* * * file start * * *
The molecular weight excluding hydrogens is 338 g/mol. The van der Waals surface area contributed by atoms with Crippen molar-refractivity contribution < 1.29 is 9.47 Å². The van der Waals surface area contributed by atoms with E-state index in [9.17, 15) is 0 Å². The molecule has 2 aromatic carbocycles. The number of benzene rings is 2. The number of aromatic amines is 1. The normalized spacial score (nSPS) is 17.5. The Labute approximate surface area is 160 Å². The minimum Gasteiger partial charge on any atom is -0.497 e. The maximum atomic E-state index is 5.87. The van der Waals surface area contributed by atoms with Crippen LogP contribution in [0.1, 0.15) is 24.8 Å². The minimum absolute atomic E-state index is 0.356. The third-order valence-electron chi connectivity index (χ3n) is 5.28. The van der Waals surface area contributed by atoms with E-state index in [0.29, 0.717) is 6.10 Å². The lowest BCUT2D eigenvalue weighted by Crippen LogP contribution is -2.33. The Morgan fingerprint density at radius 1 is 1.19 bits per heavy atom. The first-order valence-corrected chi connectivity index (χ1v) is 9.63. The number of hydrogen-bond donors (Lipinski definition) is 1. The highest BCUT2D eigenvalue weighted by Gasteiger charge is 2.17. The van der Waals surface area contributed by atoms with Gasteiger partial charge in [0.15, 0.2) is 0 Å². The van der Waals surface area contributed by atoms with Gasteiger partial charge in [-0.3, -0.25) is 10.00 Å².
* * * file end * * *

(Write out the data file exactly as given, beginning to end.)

The molecular weight excluding hydrogens is 338 g/mol. The van der Waals surface area contributed by atoms with Crippen molar-refractivity contribution < 1.29 is 9.47 Å². The van der Waals surface area contributed by atoms with E-state index in [9.17, 15) is 0 Å². The molecule has 2 aromatic carbocycles. The number of benzene rings is 2. The number of aromatic amines is 1. The normalized spacial score (nSPS) is 17.5. The Labute approximate surface area is 160 Å². The minimum Gasteiger partial charge on any atom is -0.497 e. The maximum atomic E-state index is 5.87. The van der Waals surface area contributed by atoms with Crippen LogP contribution in [0.1, 0.15) is 24.8 Å². The minimum absolute atomic E-state index is 0.356. The third-order valence-electron chi connectivity index (χ3n) is 5.28. The van der Waals surface area contributed by atoms with E-state index in [0.29, 0.717) is 6.10 Å². The lowest BCUT2D eigenvalue weighted by Crippen LogP contribution is -2.33. The Morgan fingerprint density at radius 1 is 1.19 bits per heavy atom. The first-order valence-corrected chi connectivity index (χ1v) is 9.63. The number of hydrogen-bond donors (Lipinski definition) is 1. The highest BCUT2D eigenvalue weighted by Gasteiger charge is 2.17. The van der Waals surface area contributed by atoms with Gasteiger partial charge in [0.15, 0.2) is 0 Å². The van der Waals surface area contributed by atoms with Gasteiger partial charge in [-0.3, -0.25) is 10.00 Å².